After observing the signs and signals that I am, however slowly, emerging from my post-breakup fog, she suggests that we take a road trip. My crush on her is (mostly) safe, I think, so of course I let my mind run wild. I picture California, Vancouver. Hell, at this point, I'd probably salivate over a drive to Barrie. She'd freak if she knew she's the current focus of my lusty, ongoing fantasy life, I'm (almost) sure of that. Snapping me out of my reverie, she explains that we're going to The Bay in search of new bed sheets, as a kind of cleansing ritual. Great underwear to follow, she winks, as if promising the Sonoma Valley.
Has she guessed already that my lingerie is less-than? Jesus! (Note to self: Buy very hot underwear, very soon. Think Nicole Kidman, think of elastics that still do their job, think under-wires that are still under their needy cargo. Think of Australia, of the Queen of England... Christ, think of anything but what you're thinking of now.)
We're elbow-to-elbow, studying duvets and pillows. Now we're moving on toward the primary focus of our mission: sheets.
Here we stand for a long, long silent time, quietly wondering in tandem why such a simple decision is eating up an entire afternoon. Breathing each other's air, surreptitiously -- or so I imagine. In reality, she's probably worrying about her taxes or something. Oh, she's warm, I think. I bet she likes to cuddle. I wonder if she bites in moments of passionate distraction.... (Hello, M! you're standing in a department store! Right.)
How complex can choosing sheets be, after all? As it turns out, very.
At last she asks, without actually looking my way, "What exactly do you want your sheets to say to a potential paramour? Colour and thread count are gonna matter, you know." Little smile in the cute corner of her mouth, her eyes straight ahead. As I have learned the hard way, the eyes I tend to love are always "straight ahead." But I'm sure God/Cupid will spare me just this once.
I remain mute, uncertain, then blurt, "How about, "Come on in, have fun, then get the hell out before I have to lie about a breakfast meeting?' Or maybe, "Come on in! No, I've changed my mind. No, come back! Oh, fuck it, let's do it already! Blow my mind, ignore my pathetic housekeeping skills and, yes, please, do leave quickly'?"
"Red?" she suggests. I don't know about red. If she'd previously expressed any sort of revealing personal enthusiasm for the colour, well, "Toro!" and yes, indeed, red all the way. As an Aries, I'm supposed to love red, but due to various other astrological complications, I don't "love" red. I like black, dark blue and silver, none of which are sensible hues/non-hues in the bedding department.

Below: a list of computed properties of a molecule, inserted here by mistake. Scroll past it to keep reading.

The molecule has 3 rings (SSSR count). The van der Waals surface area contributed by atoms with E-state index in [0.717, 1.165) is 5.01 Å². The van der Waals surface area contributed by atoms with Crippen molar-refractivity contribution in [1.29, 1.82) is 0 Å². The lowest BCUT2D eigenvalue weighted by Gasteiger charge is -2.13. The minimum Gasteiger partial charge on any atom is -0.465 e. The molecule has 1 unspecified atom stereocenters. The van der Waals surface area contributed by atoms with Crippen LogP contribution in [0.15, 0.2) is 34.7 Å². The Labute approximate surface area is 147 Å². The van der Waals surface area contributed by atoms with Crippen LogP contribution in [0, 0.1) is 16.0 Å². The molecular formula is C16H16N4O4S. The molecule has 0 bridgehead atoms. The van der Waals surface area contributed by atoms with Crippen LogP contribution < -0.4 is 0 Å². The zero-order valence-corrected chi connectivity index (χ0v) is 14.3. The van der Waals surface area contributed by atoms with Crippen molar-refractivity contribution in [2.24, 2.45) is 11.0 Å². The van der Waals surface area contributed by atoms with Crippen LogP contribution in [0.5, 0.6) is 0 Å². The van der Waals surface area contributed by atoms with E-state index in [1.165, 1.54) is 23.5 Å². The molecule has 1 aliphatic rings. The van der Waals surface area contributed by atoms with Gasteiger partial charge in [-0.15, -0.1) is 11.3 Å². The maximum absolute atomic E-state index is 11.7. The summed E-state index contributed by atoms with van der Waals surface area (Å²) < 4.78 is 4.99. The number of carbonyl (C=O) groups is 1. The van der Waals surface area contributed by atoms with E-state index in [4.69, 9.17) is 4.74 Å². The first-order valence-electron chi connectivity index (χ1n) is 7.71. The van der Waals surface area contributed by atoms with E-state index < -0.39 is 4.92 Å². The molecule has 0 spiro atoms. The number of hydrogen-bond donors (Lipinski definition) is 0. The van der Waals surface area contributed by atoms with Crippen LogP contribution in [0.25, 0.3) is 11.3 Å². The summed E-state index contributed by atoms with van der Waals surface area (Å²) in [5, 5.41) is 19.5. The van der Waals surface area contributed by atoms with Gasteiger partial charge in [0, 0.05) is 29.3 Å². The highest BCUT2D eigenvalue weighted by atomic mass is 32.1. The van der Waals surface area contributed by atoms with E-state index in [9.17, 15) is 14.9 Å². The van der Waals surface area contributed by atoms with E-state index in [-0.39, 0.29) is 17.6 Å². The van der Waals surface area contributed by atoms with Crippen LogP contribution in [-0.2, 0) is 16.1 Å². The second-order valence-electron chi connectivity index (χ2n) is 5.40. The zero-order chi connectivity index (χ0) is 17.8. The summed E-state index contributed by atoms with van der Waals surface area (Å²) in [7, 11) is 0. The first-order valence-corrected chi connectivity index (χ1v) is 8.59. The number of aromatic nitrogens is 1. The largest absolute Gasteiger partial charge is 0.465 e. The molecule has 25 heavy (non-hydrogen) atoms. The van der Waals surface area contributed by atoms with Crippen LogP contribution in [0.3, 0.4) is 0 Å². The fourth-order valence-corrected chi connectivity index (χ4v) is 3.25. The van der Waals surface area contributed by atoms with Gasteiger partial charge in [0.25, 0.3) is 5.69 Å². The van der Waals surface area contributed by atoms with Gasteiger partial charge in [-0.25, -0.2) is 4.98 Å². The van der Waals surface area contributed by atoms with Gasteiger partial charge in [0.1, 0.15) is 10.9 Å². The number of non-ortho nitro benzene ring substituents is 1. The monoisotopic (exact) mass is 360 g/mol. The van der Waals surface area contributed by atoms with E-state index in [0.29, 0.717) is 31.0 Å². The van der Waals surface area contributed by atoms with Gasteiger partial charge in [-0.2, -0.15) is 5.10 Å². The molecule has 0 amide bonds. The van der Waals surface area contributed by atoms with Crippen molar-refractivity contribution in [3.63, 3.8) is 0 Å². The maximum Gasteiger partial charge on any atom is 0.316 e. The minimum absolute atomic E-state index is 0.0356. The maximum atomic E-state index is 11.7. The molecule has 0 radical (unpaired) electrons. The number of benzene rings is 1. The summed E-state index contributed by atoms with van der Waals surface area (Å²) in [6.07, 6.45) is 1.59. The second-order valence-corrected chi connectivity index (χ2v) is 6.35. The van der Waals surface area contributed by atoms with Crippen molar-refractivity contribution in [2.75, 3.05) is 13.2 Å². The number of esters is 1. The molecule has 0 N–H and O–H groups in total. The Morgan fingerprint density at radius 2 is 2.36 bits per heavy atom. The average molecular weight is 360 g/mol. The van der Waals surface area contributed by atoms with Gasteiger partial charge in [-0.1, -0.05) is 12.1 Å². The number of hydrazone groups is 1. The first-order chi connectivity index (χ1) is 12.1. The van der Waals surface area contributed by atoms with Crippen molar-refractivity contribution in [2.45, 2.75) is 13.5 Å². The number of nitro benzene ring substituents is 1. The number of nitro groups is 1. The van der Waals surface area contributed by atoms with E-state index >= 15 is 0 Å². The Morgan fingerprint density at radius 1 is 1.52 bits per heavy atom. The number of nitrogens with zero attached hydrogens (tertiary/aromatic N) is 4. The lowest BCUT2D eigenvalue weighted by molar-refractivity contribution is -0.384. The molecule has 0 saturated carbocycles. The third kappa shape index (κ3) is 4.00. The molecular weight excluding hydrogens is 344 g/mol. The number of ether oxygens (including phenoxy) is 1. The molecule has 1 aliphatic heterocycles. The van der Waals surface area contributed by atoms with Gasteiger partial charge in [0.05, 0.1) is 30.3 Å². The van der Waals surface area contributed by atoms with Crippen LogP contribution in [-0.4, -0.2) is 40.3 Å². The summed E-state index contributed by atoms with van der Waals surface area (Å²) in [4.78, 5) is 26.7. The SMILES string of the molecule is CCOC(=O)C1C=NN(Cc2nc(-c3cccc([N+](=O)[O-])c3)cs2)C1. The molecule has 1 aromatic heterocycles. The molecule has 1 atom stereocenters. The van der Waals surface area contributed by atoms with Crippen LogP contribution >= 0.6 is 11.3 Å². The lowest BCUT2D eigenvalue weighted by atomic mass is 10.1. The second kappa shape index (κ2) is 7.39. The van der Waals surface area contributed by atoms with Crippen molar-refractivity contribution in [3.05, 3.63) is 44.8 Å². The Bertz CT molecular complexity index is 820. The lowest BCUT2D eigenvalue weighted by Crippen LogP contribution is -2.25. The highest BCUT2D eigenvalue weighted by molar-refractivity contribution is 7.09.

Egyptian cotton's nice, she adds. I can't very well tell her how a former-former-former lover once spoiled me with a thread count that made my post-her Zellers-brand no-iron sheet-set a real come-down (literally). But if she likes the red, the Egyptian cotton, well.... The more things change, the more they stay the same, non? I am doomed. I can see that much.
"You don't," she ventures, "want anything too domestic, too cozy, which pretty much eliminates dark green, taupe or peach."
"God, no peach," I stammer. Who wants to be reminded of her mother at that very crucial, if yet impossible-to-imagine moment? A client of Sigmund Freud's maybe, but not me! I'm Jung, all the way!
At the ripe old age of 33, I've learned that black sheets, while foxy, are totally impractical, acting as an archive of every juicy moment one has ever known. (Some things just can't be Shouted out, it seems.) White bedding? Equally foolish for any woman who hasn't yet passed through menopause. I lean toward whatever colour is flattering, will complement my Scots pallor, the atypical/unknowable complexion/flesh of my next amour; any hue that might make my eyes look bluer than they are.
Stripes are not, to my mind, sexy. They remind me of grandfathers and libraries, which, sadly, fail to excite me, with apologies to grandfathers and libraries everywhere. As for floral patterns, well, I'm not old enough (or young enough) for flowered fucks.
Slyly, I ask, "I dunno. Which ones do you like best?" A beat passes. She gives me a quick up-and-down look of the kind that only "straight" girls seem to be able to pull off without fear or shame. She then snatches up a charcoal-blue swirly lightning-bolt set and fairly runs toward the cashier. I pursue her in bewilderment, asking, "Why those?"
"Because," she grins, handing over her credit card, "they're so you. They make me think of you and all the fun you're going to have."
And then we're gunning for the car park at an impressive clip. Hunting for her keys, cranking up the car stereo, she asks if I know how to make hospital corners. I admit that I don't, explain that my mother is a nurse and so, consequently, I've pretty much (perhaps even pathologically) avoided learning said skill.
She nods. "But, well, I think a shiny quarter would look so good bouncing off your bed, don't you?"
And I see that she's driving with this expression.... She's going to make my bed and lie in it, too.
I tell her, "I need to go home now, right now." Because now I know why God invented shopping. And why he decided -- or she did -- that new sheets were an absolute must.
Marnie Woodrow is a Toronto novelist and freelance writer currently at work on a young adult novel pretty much devoid of sex.